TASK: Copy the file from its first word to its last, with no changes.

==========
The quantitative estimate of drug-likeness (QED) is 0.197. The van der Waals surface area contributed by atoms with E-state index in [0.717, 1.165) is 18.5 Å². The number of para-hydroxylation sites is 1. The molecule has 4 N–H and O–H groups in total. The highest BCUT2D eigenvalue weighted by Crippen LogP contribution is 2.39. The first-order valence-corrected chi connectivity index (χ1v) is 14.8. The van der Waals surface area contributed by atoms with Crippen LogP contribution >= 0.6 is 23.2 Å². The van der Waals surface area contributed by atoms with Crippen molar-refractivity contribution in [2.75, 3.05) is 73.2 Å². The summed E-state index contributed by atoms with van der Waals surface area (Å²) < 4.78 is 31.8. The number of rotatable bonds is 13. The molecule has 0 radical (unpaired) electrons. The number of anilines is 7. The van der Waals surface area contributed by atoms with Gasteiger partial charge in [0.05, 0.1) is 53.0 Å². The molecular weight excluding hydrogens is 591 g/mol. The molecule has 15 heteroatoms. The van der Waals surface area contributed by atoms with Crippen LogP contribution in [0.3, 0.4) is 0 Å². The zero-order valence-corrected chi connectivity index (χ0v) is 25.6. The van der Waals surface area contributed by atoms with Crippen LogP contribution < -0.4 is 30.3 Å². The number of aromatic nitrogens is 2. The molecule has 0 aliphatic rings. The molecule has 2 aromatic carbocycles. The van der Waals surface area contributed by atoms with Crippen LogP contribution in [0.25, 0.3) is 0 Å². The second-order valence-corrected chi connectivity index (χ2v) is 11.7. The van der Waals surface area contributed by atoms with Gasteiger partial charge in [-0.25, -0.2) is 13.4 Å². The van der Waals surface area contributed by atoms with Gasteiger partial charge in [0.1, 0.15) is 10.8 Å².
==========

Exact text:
The quantitative estimate of drug-likeness (QED) is 0.197. The van der Waals surface area contributed by atoms with E-state index in [0.717, 1.165) is 18.5 Å². The number of para-hydroxylation sites is 1. The molecule has 4 N–H and O–H groups in total. The highest BCUT2D eigenvalue weighted by Crippen LogP contribution is 2.39. The first-order valence-corrected chi connectivity index (χ1v) is 14.8. The van der Waals surface area contributed by atoms with Crippen LogP contribution >= 0.6 is 23.2 Å². The van der Waals surface area contributed by atoms with Crippen molar-refractivity contribution in [2.75, 3.05) is 73.2 Å². The summed E-state index contributed by atoms with van der Waals surface area (Å²) < 4.78 is 31.8. The number of rotatable bonds is 13. The molecule has 0 radical (unpaired) electrons. The number of anilines is 7. The van der Waals surface area contributed by atoms with Gasteiger partial charge in [0.05, 0.1) is 53.0 Å². The molecular weight excluding hydrogens is 591 g/mol. The molecule has 15 heteroatoms. The van der Waals surface area contributed by atoms with Crippen LogP contribution in [0.3, 0.4) is 0 Å². The zero-order valence-corrected chi connectivity index (χ0v) is 25.6. The van der Waals surface area contributed by atoms with Crippen LogP contribution < -0.4 is 30.3 Å². The number of aromatic nitrogens is 2. The molecule has 0 aliphatic rings. The molecule has 2 aromatic carbocycles. The van der Waals surface area contributed by atoms with Crippen LogP contribution in [0.25, 0.3) is 0 Å². The second-order valence-corrected chi connectivity index (χ2v) is 11.7. The van der Waals surface area contributed by atoms with Gasteiger partial charge in [-0.25, -0.2) is 13.4 Å². The van der Waals surface area contributed by atoms with Gasteiger partial charge in [0.1, 0.15) is 10.8 Å².